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Ref Review 2012/13: Who was a good ref for WBA. (Hint: it wasn’t Probert)

By Walter Broeckx

This article is part of the series of the Referee Review 2013. You can find links to earlier articles on the bottom of this article.

__________________________

After having dealt with the different teams and after having examined all the refs and having given the award for the best ref of last season according to the views of our referee reviewers we now will bring you something that will be an easy manual to see who is good or bad as a ref for each team.

We will of course bring you this in order so that from now on if you see that your team will play and there is a certain ref assigned you can see in a blink of an eye if this ref has a bad or a good history with your team. At least in the season 2012/2013.  And if all goes well we will even try to add the bias from the season before in to each article. And that way you can see anything that recurs over and over and …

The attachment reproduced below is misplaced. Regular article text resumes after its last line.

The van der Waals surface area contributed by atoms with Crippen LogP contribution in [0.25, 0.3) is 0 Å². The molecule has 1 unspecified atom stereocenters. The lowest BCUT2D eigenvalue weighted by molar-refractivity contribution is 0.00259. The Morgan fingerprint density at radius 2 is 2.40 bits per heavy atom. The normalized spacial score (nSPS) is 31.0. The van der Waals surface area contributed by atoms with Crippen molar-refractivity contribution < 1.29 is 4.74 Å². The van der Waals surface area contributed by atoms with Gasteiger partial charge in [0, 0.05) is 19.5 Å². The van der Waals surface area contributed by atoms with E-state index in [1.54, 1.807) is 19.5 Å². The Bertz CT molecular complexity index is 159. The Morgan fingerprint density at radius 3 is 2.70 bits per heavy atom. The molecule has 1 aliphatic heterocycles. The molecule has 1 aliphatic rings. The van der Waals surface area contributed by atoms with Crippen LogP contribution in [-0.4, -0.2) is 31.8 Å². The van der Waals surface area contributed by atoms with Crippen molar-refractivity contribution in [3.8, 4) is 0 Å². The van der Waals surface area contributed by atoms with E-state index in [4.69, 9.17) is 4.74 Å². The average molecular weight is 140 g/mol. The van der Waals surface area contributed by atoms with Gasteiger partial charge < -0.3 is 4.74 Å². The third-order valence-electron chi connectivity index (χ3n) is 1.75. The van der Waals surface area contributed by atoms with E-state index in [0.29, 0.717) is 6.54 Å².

Of course occasionally all refs can have an off day.  But if a ref has the same bias against a team it might show something more. If a ref of course has a big bias in favour of a team it also is saying something about that ref.

A little word of explanation about the graphics you will see. The ultimate referee performance occurs when you see a bias score (which is based on the wrong decisions) of around zero. Alas you will find very few of those scores in the total series. So the zero line will be the middle line of each graph.

If a ref has positive bias score for the team involved you will see a name (of the ref) and a green line and a number. The bias number for that ref.